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16 Jun, 2017 16:01

‘Peculiar move’: Merkel lashes out at new US anti-Russia sanctions

‘Peculiar move’: Merkel lashes out at new US anti-Russia sanctions

German Chancellor Angela Merkel has joined the chorus of criticism over a new US anti-Russia sanctions bill that would involve fines on EU companies contributing to joint pipeline projects, saying Washington has nothing to do with Europe’s energy policy.

The US Senate on Wednesday moved to expand the package of sanctions targeting Russian industries. The proposed bill, which turns the existing sanctions into law, also adds new restrictions, most notably aimed at oil and gas sectors, the privatization of state-owned assets and the threat of restrictions on Russian finances.

On Friday, Merkel joined Austria and France in criticizing the move, and expressed her disapproval with the new package of sanctions specifically targeting EU-Russia energy projects, such as Nord Stream 2, a Gazprom-run flagship pipeline being built to deliver Russian gas to European customers.

“The US Senate's decision raises exactly the same questions for her as it did for [Austrian Chancellor Christian] Kern and [German Foreign Minister Sigmar] Gabriel. It is, putting it mildly, a peculiar move by the US Senate," the chancellor’s spokesman, Steffen Seibert, told reporters. 

He stressed it was “strange” that European companies would be affected by the sanctions relating to the alleged Russian interference in the US elections.

“That must not happen,” the spokesperson said. “We generally reject sanctions with extra-territorial effects, meaning an impact on third countries,” he added.

The new anti-Russian sanctions are outlined in an amendment to a bill initially imposing sanctions against Iran. It was approved by the US Senate on Thursday by a majority of 98 to 2, but still requires approval by the House of Representatives and the signature of the US president.

Once the sanctions package becomes law, it will be extremely hard to lift, significantly limiting space for US-Russian reconciliation.

It also imposes penalties on companies cooperating with Russian oil and gas companies, possibly affecting BASF, Shell, Engie, OMV, Wintershall and Uniper taking part in the Nord Stream 2 project.

On Thursday, German Foreign Minister Sigmar Gabriel and Austrian Chancellor Christian Kern lambasted the bill, saying in a joint statement: “Europe's energy supply is a matter for Europe, and not the United States of America!”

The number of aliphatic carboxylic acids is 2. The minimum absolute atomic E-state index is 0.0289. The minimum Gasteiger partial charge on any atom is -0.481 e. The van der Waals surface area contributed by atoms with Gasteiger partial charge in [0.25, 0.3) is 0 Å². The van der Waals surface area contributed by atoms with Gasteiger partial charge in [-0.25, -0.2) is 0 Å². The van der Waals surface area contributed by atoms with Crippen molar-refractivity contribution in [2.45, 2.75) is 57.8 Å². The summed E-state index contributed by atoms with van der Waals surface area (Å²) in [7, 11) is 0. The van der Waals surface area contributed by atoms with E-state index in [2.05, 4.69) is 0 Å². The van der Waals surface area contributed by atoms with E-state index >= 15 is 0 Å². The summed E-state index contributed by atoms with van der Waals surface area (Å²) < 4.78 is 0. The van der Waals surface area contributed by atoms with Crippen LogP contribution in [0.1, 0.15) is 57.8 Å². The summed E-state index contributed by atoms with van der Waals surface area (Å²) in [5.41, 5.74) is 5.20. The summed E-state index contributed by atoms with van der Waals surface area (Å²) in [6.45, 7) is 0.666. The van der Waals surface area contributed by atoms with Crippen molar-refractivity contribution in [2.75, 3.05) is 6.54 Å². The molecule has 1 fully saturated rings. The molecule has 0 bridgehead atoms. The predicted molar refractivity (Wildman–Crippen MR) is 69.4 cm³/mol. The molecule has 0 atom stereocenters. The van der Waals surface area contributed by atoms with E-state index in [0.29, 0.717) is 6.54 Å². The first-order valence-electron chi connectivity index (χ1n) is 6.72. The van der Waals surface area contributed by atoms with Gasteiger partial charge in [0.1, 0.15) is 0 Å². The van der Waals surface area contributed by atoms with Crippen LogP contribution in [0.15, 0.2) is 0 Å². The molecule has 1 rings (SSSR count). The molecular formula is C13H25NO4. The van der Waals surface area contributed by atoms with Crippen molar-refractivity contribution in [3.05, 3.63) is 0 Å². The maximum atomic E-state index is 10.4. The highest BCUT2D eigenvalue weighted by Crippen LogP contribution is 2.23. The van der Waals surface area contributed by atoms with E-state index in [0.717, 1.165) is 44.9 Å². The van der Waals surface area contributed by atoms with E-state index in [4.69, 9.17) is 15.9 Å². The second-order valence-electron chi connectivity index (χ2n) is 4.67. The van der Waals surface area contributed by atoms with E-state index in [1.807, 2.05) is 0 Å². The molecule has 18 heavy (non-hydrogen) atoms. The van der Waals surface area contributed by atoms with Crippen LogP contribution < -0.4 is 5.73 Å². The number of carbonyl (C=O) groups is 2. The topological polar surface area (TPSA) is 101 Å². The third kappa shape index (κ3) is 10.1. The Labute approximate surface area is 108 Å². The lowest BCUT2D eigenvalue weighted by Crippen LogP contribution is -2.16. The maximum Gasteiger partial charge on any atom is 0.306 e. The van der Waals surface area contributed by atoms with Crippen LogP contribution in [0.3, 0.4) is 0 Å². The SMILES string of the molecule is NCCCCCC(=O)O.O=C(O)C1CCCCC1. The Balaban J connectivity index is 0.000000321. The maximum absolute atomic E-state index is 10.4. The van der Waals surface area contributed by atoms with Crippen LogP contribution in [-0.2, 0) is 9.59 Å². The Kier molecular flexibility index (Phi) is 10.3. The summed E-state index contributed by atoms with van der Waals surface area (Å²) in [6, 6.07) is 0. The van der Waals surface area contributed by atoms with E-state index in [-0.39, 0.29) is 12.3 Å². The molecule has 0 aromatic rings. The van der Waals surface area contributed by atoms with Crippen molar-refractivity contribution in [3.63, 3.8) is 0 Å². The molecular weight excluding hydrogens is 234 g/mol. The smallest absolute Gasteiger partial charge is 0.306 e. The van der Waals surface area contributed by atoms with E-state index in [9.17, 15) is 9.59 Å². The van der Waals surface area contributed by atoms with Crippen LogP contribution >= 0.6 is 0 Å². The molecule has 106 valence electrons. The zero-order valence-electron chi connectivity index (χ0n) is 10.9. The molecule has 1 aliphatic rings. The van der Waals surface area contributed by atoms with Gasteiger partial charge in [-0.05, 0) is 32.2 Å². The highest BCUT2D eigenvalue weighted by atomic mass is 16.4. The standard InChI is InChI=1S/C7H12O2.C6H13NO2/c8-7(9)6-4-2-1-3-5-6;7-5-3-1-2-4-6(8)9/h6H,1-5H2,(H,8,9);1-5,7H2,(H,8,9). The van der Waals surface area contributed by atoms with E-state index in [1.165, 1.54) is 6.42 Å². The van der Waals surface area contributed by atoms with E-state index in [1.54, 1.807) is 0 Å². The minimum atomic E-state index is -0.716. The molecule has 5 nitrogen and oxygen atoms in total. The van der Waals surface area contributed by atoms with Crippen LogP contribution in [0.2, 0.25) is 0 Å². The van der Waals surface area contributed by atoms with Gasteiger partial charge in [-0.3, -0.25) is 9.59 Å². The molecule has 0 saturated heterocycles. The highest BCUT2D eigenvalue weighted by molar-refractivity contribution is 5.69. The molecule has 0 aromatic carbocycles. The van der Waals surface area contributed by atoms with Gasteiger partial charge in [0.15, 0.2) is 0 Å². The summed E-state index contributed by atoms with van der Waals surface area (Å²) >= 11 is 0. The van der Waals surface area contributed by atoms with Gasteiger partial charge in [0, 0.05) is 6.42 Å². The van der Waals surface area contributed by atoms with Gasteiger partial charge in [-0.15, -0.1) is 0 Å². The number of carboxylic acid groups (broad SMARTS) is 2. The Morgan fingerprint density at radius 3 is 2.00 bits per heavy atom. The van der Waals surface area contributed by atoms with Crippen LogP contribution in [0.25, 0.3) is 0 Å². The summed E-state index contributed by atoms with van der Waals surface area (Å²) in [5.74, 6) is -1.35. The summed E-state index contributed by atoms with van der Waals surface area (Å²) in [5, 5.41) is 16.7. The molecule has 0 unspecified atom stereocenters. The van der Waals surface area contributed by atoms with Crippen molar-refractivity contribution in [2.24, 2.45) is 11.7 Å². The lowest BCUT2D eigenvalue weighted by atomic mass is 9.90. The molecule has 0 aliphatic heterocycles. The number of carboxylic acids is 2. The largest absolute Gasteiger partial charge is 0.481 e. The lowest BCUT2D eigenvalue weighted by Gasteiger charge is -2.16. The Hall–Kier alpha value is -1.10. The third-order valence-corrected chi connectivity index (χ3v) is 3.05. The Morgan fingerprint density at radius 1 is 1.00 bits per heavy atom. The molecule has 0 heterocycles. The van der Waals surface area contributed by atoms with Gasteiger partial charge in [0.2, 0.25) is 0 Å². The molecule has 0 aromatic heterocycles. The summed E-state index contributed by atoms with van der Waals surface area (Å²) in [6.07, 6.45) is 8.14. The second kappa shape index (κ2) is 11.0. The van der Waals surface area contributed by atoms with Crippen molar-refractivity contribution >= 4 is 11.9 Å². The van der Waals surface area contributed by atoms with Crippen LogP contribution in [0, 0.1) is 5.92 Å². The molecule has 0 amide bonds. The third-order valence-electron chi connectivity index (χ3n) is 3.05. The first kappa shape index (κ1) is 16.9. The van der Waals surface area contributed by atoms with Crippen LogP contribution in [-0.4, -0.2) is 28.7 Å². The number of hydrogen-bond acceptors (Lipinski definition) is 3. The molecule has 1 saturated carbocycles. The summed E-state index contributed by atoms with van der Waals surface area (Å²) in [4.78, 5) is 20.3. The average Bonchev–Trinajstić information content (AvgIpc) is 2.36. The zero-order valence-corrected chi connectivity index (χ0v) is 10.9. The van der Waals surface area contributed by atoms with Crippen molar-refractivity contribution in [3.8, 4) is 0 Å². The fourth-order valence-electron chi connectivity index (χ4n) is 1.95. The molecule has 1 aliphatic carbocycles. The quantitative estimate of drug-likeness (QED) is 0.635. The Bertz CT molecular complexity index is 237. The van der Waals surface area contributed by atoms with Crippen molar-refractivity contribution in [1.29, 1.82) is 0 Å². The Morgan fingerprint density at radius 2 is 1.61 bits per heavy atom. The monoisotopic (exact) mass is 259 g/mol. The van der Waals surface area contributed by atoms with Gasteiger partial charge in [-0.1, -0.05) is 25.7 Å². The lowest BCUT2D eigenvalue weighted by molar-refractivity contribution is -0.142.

“Sanctions as a political instrument should not be linked to economic interests,” the statement said. It added that “threatening German, Austrian and other European enterprises, which take part in the gas supply projects such as the Nord Stream II together with Russia or finance them, with penalties on the US market would add an absolutely new and highly negative aspect in relations between the US and Europe.”

The Austria-Germany statement noted the US bill is deceptive, as Washington wants to force Russian energy supply companies out of the European market. “The actual goal [of such sanctions] is to provide jobs for the US gas and oil industry,” the statement said.

Other statements by German officials suggest the Senate’s bill is being treated seriously in Berlin. “I regret that the joint approach of Europe and the United States on Russia and sanctions has been undermined and abandoned in this way,” Brigitte Zypries, the economy minister, told Reuters.

In Paris, the sanctions bill provoked similar concerns. Alexandre Giorgini, spokesman for the French Foreign Ministry, said the US should coordinate such moves with its G7 partners, taking into account their defense and economy interests.

"It is important for possible new measures to be coordinated between international partners to ensure their impact internationally and to maintain unity among partners on the sanctions," a spokeswoman for the European Commission told Reuters, commenting on the same issue.

European companies are now studying the legal framework under which the US would be able to levy sanctions on them, according to the Financial Times. “This is about creating a threat,” said an executive at a company affected by the sanctions. “They have opened their toolbox again.”